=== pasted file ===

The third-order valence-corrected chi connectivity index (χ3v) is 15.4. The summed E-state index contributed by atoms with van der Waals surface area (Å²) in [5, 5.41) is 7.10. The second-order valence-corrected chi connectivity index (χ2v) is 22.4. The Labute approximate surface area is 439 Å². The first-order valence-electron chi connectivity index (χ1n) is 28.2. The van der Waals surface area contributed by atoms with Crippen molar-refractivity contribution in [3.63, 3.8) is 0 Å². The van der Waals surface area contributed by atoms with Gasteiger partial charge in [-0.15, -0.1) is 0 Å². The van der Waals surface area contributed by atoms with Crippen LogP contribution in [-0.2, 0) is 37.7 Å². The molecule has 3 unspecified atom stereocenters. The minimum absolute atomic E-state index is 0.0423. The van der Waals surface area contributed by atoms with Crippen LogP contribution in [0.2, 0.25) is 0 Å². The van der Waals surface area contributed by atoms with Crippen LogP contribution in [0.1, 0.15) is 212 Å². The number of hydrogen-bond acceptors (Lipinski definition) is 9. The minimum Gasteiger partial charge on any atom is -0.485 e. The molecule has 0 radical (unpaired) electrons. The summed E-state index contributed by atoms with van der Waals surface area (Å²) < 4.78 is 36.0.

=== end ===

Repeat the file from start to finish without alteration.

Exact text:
The third-order valence-corrected chi connectivity index (χ3v) is 15.4. The summed E-state index contributed by atoms with van der Waals surface area (Å²) in [5, 5.41) is 7.10. The second-order valence-corrected chi connectivity index (χ2v) is 22.4. The Labute approximate surface area is 439 Å². The first-order valence-electron chi connectivity index (χ1n) is 28.2. The van der Waals surface area contributed by atoms with Crippen molar-refractivity contribution in [3.63, 3.8) is 0 Å². The van der Waals surface area contributed by atoms with Gasteiger partial charge in [-0.15, -0.1) is 0 Å². The van der Waals surface area contributed by atoms with Crippen LogP contribution in [-0.2, 0) is 37.7 Å². The molecule has 3 unspecified atom stereocenters. The minimum absolute atomic E-state index is 0.0423. The van der Waals surface area contributed by atoms with Crippen LogP contribution in [0.2, 0.25) is 0 Å². The van der Waals surface area contributed by atoms with Crippen LogP contribution in [0.1, 0.15) is 212 Å². The number of hydrogen-bond acceptors (Lipinski definition) is 9. The minimum Gasteiger partial charge on any atom is -0.485 e. The molecule has 0 radical (unpaired) electrons. The summed E-state index contributed by atoms with van der Waals surface area (Å²) < 4.78 is 36.0.